So, I know it’s been a while, but that’s because I have been working on my first post for a kick-ass blog, The Next Great Generation. It’s a blog for millennials, written for and by us. My first post was published this morning and is about female sports fans — as originally published here — or you can read it below:
How many times have you been to a game where the girl sitting two rows ahead of you keeps asking the guy to her right to explain what’s happening because she can’t follow? After filing her nails, reading Spencer Pratt’s tweets and checking perezhilton.com on her bejeweled, pink iPhone for the duration of the hockey game, Whitney fluffs her bleach-blond hair and asks Johnny how the game ended with a score of 1-1.
Obviously, she doesn’t know that if neither team scores in OT and the shootout ends in a draw, NHL regulation games can end in a tie. In July, she thinks a grand slam is a meal at Denny’s. Come November, she doesn’t get why the football score is increasing in increments of 2, 3, 6, 7 and 8. Sadly, the majority of males seem to be under the impression that all the ladies at the game are like Whitney.
“If you ask me, Jimmy Fallon, his knuckler hasn’t been the same since the All-Star Break.”
I am not a Whitney. I bleed blue for the Giants, Rangers and Yankees (a true New York fan). I learned to throw a football before I could ride a bike. I was born on a Thursday evening — week four of the 1986 football season. Three days later, my dad held me on his lap while watching the NY Giants game in the hospital. I watched the rest of that season in my father’s arms, and at four months old, I saw my team winSuperbowl XXI. Ever since, dad has deemed me the G-men’s, “Lucky Charm.” Over the past 24 years, I have watched more sporting events than I can count. I grew up destined to be a die-hard.
Female sports fans are becoming more vocal and abundant worldwide. Female fans can sit on the couch and drink some beers while watching Monday Night Football, or catch the Yankees game on one of the TVs at the local sports bar.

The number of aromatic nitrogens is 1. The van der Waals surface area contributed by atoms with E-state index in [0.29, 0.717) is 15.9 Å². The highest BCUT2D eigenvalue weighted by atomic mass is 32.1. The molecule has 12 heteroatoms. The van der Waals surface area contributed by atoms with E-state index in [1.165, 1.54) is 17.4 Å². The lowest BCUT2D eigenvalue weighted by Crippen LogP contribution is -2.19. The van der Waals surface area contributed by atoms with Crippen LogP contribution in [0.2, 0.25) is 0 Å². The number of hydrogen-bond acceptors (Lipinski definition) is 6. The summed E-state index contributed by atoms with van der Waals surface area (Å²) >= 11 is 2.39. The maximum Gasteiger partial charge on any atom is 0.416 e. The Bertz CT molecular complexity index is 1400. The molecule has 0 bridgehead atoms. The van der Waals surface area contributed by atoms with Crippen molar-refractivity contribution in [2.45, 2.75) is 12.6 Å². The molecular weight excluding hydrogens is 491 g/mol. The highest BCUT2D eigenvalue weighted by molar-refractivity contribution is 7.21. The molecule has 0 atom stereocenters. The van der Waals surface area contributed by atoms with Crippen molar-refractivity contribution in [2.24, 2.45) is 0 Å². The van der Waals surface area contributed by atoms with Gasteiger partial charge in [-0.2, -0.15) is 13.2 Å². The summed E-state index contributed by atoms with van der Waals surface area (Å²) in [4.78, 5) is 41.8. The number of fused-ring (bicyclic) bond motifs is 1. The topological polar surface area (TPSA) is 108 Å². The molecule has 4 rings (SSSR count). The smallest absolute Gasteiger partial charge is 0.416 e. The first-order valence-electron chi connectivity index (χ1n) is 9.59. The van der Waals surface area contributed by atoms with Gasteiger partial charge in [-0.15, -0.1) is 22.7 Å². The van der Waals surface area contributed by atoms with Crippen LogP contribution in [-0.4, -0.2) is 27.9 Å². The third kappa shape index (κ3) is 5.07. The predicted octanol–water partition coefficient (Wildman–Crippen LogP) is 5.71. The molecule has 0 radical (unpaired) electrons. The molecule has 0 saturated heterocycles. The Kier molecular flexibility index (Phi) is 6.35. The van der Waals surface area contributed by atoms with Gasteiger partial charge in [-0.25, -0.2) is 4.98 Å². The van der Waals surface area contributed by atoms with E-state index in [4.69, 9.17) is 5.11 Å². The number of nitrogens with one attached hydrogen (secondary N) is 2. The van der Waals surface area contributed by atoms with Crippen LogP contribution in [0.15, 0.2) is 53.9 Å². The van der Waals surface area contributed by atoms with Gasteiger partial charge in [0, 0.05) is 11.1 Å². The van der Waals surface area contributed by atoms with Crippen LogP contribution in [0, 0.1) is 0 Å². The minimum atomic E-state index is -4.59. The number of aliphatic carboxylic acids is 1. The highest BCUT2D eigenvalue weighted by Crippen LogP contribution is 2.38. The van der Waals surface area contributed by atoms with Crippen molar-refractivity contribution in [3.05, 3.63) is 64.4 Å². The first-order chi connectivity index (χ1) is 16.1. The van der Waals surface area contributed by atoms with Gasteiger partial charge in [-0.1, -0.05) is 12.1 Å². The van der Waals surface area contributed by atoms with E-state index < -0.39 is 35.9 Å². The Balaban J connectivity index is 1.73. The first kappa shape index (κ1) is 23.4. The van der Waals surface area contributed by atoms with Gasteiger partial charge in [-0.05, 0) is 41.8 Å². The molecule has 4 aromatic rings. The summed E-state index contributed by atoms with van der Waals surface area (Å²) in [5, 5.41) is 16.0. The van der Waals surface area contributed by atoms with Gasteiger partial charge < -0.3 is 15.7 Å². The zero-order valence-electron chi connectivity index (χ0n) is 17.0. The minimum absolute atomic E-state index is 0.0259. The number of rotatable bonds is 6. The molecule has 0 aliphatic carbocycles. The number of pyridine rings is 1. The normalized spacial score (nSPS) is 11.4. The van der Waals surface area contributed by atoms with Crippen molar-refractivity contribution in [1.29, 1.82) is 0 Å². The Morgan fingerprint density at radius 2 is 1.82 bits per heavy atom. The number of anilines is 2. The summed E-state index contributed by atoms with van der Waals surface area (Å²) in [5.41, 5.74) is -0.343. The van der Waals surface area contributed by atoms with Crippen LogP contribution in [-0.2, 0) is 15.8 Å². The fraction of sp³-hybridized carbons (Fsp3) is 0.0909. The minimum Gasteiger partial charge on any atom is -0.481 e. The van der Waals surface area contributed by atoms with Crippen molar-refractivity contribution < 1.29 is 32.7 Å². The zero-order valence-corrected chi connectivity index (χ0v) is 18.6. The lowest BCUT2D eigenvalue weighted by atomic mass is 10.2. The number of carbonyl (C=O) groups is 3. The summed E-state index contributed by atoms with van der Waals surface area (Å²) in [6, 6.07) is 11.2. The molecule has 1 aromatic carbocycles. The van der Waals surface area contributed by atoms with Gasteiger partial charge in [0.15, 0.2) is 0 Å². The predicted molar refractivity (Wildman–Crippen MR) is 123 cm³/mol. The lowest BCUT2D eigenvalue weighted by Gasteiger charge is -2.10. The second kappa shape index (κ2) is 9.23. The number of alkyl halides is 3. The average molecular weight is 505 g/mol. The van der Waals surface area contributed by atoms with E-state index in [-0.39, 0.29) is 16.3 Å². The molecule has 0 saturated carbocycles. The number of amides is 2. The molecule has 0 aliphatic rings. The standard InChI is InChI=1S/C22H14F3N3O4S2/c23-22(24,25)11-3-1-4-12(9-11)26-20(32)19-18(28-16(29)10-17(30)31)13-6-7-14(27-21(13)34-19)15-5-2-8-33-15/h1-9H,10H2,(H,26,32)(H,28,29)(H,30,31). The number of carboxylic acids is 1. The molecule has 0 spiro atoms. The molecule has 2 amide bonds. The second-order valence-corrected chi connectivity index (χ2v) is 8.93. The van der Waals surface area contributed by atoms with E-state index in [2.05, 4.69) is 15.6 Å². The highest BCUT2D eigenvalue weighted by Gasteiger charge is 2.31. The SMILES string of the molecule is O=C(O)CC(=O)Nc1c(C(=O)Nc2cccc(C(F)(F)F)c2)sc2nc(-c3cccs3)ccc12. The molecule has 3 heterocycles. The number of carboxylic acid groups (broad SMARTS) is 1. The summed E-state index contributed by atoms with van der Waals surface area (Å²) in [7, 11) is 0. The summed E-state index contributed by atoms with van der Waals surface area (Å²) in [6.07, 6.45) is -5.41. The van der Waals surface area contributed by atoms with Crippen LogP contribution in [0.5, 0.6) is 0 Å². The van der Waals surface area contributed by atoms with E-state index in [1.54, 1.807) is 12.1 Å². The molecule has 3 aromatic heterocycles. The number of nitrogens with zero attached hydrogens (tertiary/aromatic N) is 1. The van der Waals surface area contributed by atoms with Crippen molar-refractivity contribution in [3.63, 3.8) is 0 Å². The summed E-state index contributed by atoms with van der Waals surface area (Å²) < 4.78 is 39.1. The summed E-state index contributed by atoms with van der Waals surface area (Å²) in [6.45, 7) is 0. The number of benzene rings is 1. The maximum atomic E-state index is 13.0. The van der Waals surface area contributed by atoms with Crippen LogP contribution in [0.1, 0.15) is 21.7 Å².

The best part is, we don’t need the boys around to have fun or know what’s going on. All we want to do is watch the game. We want to see our team wipe the floor with our rival. Seeing the other team’s starting pitcher dislocate his shoulder wouldn’t upset us in the least. We want to see our fantasy team’s defense have five sacks and twice as many interceptions. Come January, we don’t know what to do with ourselves on Mondays, because all we’ve been watching is the MNF games for the past four months. And when our team loses by one in the last game of the season, and just barely misses out on the playoff run, we need to be left alone to wallow in our misery.
It’s easy in our culture to assume that die-hard fans are men, because that’s how it’s always been. History is not the only thing we have going against us. The stereotypical female fan is the one who’s jumping on the bandwagon and doesn’t fully understand the game — or is simply rooting for her boyfriend’s favorite team. For the ladies who happen to be true die-hard fans, our motives as to why we watch are questioned.
Bandwagon Babes (ladies who jump on bandwagons) bring a bad name to all female fans. A perfect example would be the Boston sports dynasty of the past decade. The number of Boston female sports fans has skyrocketed since 2001. Why? The New England Patriots won the Super Bowl in 2002, 2004 and 2005. Meanwhile, the Red Sox won the World Series in 2004 and 2007, followed by the Celtics championship run in 2008. As a New York fan living in Boston at the time, what bothered me most wasn’t that Boston was winning; what was frustrating was seeing ladies become Sox fans simply because they thought it was “cool.” These are the same women who asked “What curse?” in an attempt to find answers, rather than to voice their skepticism. Boston is not the only city that has seen the rise of females jumping on bandwagons, which is why many men don’t see females as real fans.
In cities across America, many of the female “fans” couldn’t name more than their hometown team’s starting QB. There are an increasing number of pink jerseys seen in the stands at football games these days. And,while the pink jersey may be a cute look, other fans discredit them immediately upon seeing the feminine hue.
Being a fan is not about you and your favorite color; it’s about team camaraderie and the spirit and morale of fans as a whole. Otherwise, as a Giants fan with the favorite color green, I’d be wearing a jersey looking like an Eagles or Jets fan while cheering for my big, blue wrecking crew.
To the lady readers, which type of fan are you? Are you a pink-jersey-wearing-bandwagoner? Or are you a real fan who actually “gets it”? Perhaps you are like my friend Megan and I — we refuse to buy a Manning or Sanchez jersey because we don’t want people to think it’s the only player we know.
To the guys who are still having doubts that a female can be a die-hard fan just like you, I ask you to ponder the following: One of my most prized possessions is a game ball from when the Giants beat the Patriots in Super Bowl XLII. One of my most cherished memories is stepping onto the diamond at the original Yankee Stadium. Before I left for college, the most important thing I did was add my name to what was at the time, a 40-year waiting list for Giants’ season tickets. So I ask you — why can’t I be a die-hard fan, too?